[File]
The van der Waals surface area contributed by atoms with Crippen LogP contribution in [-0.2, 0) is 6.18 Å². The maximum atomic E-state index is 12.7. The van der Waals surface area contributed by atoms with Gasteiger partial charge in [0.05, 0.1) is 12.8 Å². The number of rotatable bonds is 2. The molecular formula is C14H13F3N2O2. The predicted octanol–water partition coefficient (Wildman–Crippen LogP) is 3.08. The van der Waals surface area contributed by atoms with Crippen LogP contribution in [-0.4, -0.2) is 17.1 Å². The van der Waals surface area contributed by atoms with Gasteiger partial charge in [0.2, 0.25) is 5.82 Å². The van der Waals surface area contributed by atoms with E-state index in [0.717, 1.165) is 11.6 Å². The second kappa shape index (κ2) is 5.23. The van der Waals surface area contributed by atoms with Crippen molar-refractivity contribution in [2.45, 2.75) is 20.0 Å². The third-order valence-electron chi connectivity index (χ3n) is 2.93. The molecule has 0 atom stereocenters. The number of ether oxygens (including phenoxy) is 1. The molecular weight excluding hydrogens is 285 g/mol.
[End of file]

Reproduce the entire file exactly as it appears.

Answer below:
The van der Waals surface area contributed by atoms with Crippen LogP contribution in [-0.2, 0) is 6.18 Å². The maximum atomic E-state index is 12.7. The van der Waals surface area contributed by atoms with Gasteiger partial charge in [0.05, 0.1) is 12.8 Å². The number of rotatable bonds is 2. The molecular formula is C14H13F3N2O2. The predicted octanol–water partition coefficient (Wildman–Crippen LogP) is 3.08. The van der Waals surface area contributed by atoms with Crippen LogP contribution in [-0.4, -0.2) is 17.1 Å². The van der Waals surface area contributed by atoms with Gasteiger partial charge in [0.2, 0.25) is 5.82 Å². The van der Waals surface area contributed by atoms with E-state index in [0.717, 1.165) is 11.6 Å². The second kappa shape index (κ2) is 5.23. The van der Waals surface area contributed by atoms with Crippen molar-refractivity contribution in [2.45, 2.75) is 20.0 Å². The third-order valence-electron chi connectivity index (χ3n) is 2.93. The molecule has 0 atom stereocenters. The number of ether oxygens (including phenoxy) is 1. The molecular weight excluding hydrogens is 285 g/mol.